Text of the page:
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I am very grateful for the instructions on how to repair the actuator. I found that I had to do something slightly differently and I have attached a photos of what I found worked for me. I have two Samsung printers. On one they insisted on selling me a completely new actuator assembly (that I had to wait weeks for the assembly to arrive). With these instructions my C-3060 FW was back in operation in a half hour).
I found that on my C3060 FW that the pad wouldn’t move so I (after much trial and error) I removed the pad completely. I had some extra foot pads from some electronic equipment that were sticky on one side. I had to cut them to size to fit under the actuator arm. I also found out that the thickness was important. If they weren’t the correct thickness either the printer would endlessly cycle, or the print was washed out with sections missing. The tape method didn’t work for me. By trial and error, I thinned out the pads to the right thickness, stuck it on to the actuator and it worked well. I used forceps, scissors and a Phillips screwdriver to complete the repair.
Here are samples of the common self-stick footpads I used, significantly enlarged. Note their actual size is 11 x 3 mm not including the removable backing covering the sticky side.
I cut these down with scissors until they eventually were only slightly thicker than the original pad but still slightly larger so even if they shift they would still work as a stop (The thickness should end up 1 to 1.5 mm). I suggest one degrease their hands and fingers with alcohol before doing this so as not to ruin the glued side. The best way to do this is to remove the single screw holding the actuator arm in place so one can easily access the space under the arm.
Here is the view of the actuator arm showing the single screw that should be removed to easily access the pads.
Here is a view of the new pad to the left and the original pad to the right of the actuator arm
Red arrow new pad. Green arrow the original pad that did not need to be replaced. Note that I tried to closely match the thickness of the remaining pad.
I hope that this helps someone else to avoid unnecessary expense and lost time.
Hello Pommie, can you look at the posted images from my Samsung and see if what adjustment it may call for to remove the error message? I did try to move the tape with a screwdriver but only succeeded in removing some tape glue at the top it didn't seem to have moved in the first place.
Apparently, your pad is slipping, You might try Scotch 90. Multiple coats. Dry till tacky between coats.
It's a spray adhesive. so spray on some sacrificial paper and apply wit a Q-tip. It's important to do the multiple coats and dry process.
Aside: I was using rubber cement for a christmas tree light hanger on a vinyl window using Nylon clips. The first one just used the foam pads that were there. The second time used rubber cement with the pads removed and the nylon roughed up. The mounts got brittle.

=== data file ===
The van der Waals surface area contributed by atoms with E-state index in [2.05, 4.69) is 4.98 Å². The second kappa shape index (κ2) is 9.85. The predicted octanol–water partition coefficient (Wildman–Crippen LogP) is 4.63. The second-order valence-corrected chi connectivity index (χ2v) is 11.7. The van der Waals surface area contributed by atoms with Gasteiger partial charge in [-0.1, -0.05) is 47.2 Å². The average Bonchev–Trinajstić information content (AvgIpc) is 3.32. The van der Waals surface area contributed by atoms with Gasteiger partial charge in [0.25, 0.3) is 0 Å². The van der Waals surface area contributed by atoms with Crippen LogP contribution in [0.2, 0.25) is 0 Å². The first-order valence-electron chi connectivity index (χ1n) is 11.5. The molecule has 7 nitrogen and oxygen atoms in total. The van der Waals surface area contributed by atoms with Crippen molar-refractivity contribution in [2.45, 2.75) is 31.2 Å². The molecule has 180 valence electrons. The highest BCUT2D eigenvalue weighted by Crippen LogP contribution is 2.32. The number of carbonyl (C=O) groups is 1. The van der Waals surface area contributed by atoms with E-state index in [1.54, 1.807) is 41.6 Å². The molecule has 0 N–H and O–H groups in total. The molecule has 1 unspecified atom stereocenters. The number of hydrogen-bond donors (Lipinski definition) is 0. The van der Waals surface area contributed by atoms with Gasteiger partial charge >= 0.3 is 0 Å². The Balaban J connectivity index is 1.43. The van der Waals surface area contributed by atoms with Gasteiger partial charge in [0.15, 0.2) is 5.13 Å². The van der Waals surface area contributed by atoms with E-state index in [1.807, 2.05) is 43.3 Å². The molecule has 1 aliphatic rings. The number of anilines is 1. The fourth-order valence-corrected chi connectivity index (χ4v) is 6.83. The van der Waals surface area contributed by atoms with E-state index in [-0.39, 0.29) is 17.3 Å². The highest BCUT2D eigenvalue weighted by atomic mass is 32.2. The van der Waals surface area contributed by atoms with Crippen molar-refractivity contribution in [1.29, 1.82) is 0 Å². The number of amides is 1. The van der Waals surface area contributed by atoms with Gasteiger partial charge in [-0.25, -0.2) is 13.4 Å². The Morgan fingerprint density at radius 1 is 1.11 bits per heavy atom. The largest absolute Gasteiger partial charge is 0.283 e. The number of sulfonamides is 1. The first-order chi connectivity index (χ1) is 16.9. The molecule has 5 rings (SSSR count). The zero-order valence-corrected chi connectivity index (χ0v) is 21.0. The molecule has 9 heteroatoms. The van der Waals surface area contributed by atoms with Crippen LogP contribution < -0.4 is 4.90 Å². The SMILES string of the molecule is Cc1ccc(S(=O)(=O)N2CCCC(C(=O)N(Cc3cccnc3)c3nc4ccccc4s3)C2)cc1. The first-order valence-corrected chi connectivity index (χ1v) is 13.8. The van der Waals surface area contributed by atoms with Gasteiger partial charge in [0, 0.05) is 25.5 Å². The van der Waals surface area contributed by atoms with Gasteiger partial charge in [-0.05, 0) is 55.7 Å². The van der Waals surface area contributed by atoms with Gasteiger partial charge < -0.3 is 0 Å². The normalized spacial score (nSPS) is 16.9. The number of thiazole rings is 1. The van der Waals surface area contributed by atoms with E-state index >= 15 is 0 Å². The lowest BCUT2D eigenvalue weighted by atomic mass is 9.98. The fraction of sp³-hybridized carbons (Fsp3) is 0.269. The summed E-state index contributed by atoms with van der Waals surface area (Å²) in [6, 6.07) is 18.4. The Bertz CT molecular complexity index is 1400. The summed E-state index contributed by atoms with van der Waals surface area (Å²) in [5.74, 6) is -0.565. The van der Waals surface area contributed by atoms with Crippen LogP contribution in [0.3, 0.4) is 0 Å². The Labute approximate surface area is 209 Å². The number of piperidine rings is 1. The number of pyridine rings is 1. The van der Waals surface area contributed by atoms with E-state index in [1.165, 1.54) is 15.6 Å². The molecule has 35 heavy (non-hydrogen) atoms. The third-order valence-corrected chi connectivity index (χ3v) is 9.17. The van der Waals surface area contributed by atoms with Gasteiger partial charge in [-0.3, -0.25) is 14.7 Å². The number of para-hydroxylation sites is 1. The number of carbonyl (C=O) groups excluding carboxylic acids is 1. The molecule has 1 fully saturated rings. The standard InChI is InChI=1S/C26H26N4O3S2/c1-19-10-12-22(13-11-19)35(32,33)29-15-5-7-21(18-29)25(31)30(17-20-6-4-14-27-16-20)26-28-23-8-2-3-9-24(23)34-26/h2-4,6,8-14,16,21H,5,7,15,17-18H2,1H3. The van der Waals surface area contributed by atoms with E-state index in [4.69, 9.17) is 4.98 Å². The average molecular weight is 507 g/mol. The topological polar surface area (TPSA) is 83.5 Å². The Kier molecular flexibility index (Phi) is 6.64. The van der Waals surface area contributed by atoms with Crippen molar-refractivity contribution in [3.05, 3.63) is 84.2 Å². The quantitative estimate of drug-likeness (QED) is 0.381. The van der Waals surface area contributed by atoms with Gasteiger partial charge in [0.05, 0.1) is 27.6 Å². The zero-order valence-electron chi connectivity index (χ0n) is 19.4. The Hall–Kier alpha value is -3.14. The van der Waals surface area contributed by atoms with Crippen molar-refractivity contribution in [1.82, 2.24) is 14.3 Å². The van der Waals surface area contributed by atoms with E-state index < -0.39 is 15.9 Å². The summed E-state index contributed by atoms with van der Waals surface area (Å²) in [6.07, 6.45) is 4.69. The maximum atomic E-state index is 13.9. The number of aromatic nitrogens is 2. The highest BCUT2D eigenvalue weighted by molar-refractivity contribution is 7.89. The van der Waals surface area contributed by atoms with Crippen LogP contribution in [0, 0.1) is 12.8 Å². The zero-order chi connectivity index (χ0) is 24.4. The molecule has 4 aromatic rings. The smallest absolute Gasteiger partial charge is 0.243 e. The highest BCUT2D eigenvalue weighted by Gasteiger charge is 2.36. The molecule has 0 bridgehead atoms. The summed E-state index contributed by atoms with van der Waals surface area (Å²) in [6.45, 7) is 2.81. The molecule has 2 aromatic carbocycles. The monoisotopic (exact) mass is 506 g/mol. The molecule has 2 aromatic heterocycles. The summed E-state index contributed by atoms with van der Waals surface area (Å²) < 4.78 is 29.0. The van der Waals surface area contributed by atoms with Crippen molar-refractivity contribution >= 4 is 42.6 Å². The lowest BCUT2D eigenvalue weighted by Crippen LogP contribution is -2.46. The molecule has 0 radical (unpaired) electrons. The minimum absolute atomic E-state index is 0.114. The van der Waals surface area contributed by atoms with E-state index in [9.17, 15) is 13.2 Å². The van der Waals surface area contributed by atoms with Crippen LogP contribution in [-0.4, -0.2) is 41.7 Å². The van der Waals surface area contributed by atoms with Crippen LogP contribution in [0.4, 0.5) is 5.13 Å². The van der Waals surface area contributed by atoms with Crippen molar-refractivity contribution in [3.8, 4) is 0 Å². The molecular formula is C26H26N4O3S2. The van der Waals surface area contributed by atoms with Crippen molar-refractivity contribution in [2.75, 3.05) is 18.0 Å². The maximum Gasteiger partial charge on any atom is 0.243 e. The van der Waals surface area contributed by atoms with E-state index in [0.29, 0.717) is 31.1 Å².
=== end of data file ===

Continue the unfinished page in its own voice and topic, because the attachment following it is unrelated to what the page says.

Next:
I think about the third time, I got it right. Removed the foam adhesive. Last bits with methanol. Roughed the entire clip up. Primed the clip. Painted the clip with epoxy paint. Attached with Scotch 90. Did this over time (a few years) until all the clips were replaced.
Some engineer is probably employed to think up ways for the product to fail just after the Warranty period.
I did a lot of re-engineering at work when products failed. I had a motto that when I fixed them, I never wanted to see them again for the most part. Some of the electronics required maintenence like cleaning of slidewires in x-y recorders, cleaning of potentiometers, fans, lamp replacement, spilling of acetone on meter faces.
When stuff lasted about 7 years when it failed, they all had the same failures. Capacitors. I did a blanket replacement,
the environment for a vacuum guage was pretty crappy (moisture and heat) and usually the cap on the negative power supply rail failed and usually about every 5 years.
Sometimes you end up paying 3/4 to 1/2 the cost for repairs.
There were a few notable ones:
A Multi-channel-analyzer failed a few times near an SEM (Scanning Electron Microscope) and the schematics indicated no surge suppression at all. Manufacturer said, you exceed the 120 V 60 cycle power the unit is designed for. That's what the specifications are.
i fixed that.
Computers that we needed for measurements were dying and maintenance ability was going away. We had self-maintenance. I troubleshot down to the module level and we sent it back for a repair/exchange.
I added a OneAC, now Powervar power conditioner and an ISOBAR power conditioner and when a new upgraded computer system was installed, thonly failures were a floppy drive and cleaning of the cooling fan/inside. The SCSI hard drive was still operating after 17 years.
A power supply for an arc lamp died and when i looked at it, I found a 10A rectifier where a 50A or more rectifier should be. We had a good relationship with the manuafacturer and they re-engineered a new transformer and rectifier assembly and preformed the modification for free.